Contemporary American Opinion of the French Revolution

Contemporary American Opinion of the French Revolution

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Contemporary American Opinion of the French Revolution

Contemporary American Opinion of the French Revolution

Read FREE!

Excerpt

In the closing quarter of the eighteenth century life moved swiftly in America as elsewhere. After a period of self-examination at once intense and profound, emerging in determined and confident effort, the people of this country succeeded in achieving their independence, only to be thrown at once into the maelstrom to which an imperfect and inconclusive development of the principle of nationality inevitably leads. Wrestling for another decade with the elements of disunion and anarchy inherent in the situation, they sought an issue from their troubles in the creation of a new constitution. No sooner was this accomplished than the regime thus erected was wrenched to its innermost core by a conflict, exceedingly bitter, of forces to some extent old but largely new. The young republic contended not only with ideas and sentiments of native historic growth and worth, but with certain new and very captivating ones that came, at least in their more striking and militant form, from that very Old World from which the New thought itself finally and completely free. A fierce ferment of discussion, occasioned not only by questions of American political and economic life proper, but also by the aspirations and efforts of another country, now broke out and filled the first decade of our national life with clamor and excitement. Party strife, which was, of course, inevitable under the new constitution, took on a color strangely foreign in character.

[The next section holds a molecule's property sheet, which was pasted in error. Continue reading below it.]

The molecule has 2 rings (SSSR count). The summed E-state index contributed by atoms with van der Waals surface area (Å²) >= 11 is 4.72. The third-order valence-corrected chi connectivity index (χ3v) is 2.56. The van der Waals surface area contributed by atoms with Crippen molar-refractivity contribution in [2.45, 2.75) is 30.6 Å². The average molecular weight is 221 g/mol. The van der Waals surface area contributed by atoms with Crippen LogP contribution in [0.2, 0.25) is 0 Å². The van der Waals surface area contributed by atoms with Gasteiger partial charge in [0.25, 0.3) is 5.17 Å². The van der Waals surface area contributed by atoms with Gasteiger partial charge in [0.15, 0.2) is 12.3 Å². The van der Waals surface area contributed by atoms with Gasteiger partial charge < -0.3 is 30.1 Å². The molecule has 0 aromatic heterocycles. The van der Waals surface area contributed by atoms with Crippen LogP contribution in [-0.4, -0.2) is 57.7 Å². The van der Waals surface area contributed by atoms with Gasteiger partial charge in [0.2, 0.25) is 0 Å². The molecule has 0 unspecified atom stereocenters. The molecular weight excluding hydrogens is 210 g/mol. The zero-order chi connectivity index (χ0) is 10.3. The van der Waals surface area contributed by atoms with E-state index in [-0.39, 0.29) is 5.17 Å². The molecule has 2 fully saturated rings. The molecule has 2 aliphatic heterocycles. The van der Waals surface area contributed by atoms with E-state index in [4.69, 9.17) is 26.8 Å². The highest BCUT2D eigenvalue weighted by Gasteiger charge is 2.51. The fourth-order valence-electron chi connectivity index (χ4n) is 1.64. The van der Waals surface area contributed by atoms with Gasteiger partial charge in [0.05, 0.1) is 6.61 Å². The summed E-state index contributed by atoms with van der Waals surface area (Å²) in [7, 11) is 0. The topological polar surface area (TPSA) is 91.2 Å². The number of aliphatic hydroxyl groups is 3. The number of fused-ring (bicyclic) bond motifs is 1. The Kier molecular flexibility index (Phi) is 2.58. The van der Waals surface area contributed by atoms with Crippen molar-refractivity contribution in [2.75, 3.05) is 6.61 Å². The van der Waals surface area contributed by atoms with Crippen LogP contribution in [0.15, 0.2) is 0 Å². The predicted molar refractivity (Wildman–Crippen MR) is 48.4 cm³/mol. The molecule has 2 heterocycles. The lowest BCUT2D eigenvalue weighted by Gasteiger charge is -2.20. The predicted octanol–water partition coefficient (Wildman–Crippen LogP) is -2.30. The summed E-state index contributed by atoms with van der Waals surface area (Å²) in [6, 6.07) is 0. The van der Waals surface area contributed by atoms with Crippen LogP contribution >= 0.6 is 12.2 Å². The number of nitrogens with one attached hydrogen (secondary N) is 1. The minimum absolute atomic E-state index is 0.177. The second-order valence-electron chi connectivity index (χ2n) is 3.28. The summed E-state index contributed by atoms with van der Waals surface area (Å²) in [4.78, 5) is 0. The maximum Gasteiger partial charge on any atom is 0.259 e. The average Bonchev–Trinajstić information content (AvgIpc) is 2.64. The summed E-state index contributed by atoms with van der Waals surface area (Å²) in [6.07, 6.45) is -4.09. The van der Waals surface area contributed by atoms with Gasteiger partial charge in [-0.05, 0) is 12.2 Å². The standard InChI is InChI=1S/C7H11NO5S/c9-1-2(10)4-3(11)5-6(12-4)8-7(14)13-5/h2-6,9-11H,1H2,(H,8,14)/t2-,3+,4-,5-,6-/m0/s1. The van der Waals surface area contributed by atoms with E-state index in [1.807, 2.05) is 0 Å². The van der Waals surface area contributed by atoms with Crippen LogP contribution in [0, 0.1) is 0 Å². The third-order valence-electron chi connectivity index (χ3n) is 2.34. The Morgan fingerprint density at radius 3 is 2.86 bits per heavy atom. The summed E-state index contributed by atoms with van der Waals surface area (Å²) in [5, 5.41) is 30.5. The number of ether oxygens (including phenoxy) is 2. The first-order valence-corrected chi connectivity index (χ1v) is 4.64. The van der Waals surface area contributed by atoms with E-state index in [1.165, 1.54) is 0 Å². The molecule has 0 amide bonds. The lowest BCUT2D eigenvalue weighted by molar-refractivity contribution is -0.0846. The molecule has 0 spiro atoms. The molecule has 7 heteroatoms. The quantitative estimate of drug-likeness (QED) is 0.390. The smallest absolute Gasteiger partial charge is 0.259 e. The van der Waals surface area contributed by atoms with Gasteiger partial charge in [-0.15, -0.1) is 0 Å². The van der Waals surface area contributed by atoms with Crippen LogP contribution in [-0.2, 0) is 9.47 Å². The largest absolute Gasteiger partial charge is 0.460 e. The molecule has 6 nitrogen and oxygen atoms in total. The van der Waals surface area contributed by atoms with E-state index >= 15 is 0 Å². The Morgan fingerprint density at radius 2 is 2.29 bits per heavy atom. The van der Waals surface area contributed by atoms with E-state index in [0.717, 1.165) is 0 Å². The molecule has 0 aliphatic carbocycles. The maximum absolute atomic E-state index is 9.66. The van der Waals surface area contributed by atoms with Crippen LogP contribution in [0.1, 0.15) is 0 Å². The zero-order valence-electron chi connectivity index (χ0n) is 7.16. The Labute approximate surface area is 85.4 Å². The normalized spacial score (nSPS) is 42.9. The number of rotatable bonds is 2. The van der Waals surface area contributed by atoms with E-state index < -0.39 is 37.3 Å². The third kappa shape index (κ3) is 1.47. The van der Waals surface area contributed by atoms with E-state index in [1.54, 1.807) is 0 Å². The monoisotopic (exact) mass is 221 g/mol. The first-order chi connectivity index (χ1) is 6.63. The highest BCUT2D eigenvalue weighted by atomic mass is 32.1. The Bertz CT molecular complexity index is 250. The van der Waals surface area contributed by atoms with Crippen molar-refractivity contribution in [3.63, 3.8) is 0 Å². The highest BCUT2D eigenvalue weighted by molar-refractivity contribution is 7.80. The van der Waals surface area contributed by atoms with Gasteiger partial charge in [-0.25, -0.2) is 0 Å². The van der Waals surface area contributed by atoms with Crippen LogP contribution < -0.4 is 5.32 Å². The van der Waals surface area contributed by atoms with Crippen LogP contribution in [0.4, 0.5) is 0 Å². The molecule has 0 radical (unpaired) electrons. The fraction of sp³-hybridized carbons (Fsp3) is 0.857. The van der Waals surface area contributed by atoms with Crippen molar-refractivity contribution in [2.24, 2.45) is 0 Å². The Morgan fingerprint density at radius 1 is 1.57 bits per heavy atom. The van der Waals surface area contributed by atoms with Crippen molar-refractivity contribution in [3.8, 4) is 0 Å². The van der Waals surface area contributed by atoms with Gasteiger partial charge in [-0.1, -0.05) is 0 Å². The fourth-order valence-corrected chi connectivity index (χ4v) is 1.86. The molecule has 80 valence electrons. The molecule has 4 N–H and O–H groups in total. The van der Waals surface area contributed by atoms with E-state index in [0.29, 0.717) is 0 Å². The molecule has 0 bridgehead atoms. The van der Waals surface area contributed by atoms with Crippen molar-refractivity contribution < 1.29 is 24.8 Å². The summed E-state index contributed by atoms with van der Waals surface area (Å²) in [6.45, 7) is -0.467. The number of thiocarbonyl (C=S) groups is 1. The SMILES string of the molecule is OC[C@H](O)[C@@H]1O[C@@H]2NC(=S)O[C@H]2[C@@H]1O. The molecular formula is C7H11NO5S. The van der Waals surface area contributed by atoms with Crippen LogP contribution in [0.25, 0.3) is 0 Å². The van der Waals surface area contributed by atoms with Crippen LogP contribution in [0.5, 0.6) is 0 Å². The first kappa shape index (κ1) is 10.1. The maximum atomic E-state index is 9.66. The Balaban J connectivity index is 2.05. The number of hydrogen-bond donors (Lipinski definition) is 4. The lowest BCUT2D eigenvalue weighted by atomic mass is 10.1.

"The reason was," as Colonel Higginson points out, "that the French Revolution really drew a red-hot ploughshare through the history of America as well as through that of France. It not merely divided parties, but moulded them; gave them their demarcations, their watchwords and their . . .

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